Niall Quinn learned his trade at Arsenal before enjoying a successful career in the top flight. The Dublin-born striker could have forged a successful career for himself in either Gaelic football, hurling or Australian Rules Football before electing for football. Quinn joined Arsenal shortly after his 17th birthday and made a goalscoring debut in December 1985 against Liverpool.
The tall striker played 12 times that season before holding down a regular place in the 1986/87 campaign under new manager George Graham.
Quinn scored eight goals in 35 appearances as Arsenal finished fourth in Division One but struggled to hold down a regular place in the following two campaigns. He did start in Arsenal's 1987 League Cup final success against Liverpool, however, and earned 13 caps for the Republic of Ireland during his seven years at Highbury. Quinn left to join Manchester City for £700,000 in March 1990 with a goalscoring record of 20 goals in 81 starts.
The powerful striker enjoyed a successful six-year spell at Maine Road - but the best was yet to come. Quinn joined Sunderland in August 1996 for a club-record £1.3 million before going on to forge a successful strike partnership with Kevin Phillips and help cement the Black Cats' place in the Premier League.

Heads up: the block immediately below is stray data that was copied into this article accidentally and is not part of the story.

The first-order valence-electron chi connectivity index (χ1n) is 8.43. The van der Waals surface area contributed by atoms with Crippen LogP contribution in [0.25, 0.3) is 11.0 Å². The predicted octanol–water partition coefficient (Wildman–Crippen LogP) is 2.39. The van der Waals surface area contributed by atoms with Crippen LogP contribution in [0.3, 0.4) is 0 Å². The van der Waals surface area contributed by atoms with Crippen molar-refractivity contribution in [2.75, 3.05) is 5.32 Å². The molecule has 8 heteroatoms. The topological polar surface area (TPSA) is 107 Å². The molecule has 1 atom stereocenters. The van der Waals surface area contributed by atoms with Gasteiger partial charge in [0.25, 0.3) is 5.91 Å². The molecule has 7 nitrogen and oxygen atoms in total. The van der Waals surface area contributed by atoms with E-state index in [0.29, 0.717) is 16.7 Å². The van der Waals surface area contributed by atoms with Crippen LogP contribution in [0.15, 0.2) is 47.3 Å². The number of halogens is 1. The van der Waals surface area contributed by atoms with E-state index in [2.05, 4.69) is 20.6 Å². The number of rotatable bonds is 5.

Renowned as one of the country’s most technically gifted and prolific finishers, Kelly Smith is considered one of the greatest players ever to pull on an England shirt.
Smith’s talent was evident from a very young age, showcasing her predatory instincts with Pinner Park before honing them further at Wembley Ladies. The teenager caught the eye in two seasons with Wembley, earning a move to Women’s Premier League titans Arsenal Women.
Despite enjoying a successful first year at Meadow Park – proving instrumental in the title-clinching victory over Liverpool – Smith sought to broaden her horizons, opting to join the more competitive women’s football scene in the United States.
She turned professional with the New Jersey Lady Stallions in 1999, but two long-term injuries and the collapse of the Women’s United Soccer Association affected her career Stateside, though she continued to feature regularly for England Women when fit.
She returned to North London with Arsenal in 2004, overcoming injury to seal another title for the Gunners. Smith’s prowess was never in doubt, and she finished the following season as the WPL’s top scorer, earning another championship medal to boot, and was similarly destructive throughout Arsenal’s famous Quadruple-winning campaign, finding the net 30 times in just 34 games.
"KELLY IS ONE OF THOSE PLAYERS WHO COME ALONG ONLY ONCE OR TWICE IN A LIFETIME. IN THE MEN'S GAME YOU'D THINK OF DIEGO MARADONA OR MESSI, PLAYERS WITH A UNIQUE TALENT, AND THAT'S WHAT KELLY HAS." HOPE POWELL
Smith’s reputation as a world-class forward led to fervent interest across the pond, and, after completing a further Double with the Gunners, she once again moved to the US, this time with Boston Breakers. Despite struggling with further injuries, Kelly still managed a positive goal return in Massachusetts, before the dissolution of Women’s Professional Soccer once again left the striker without a club.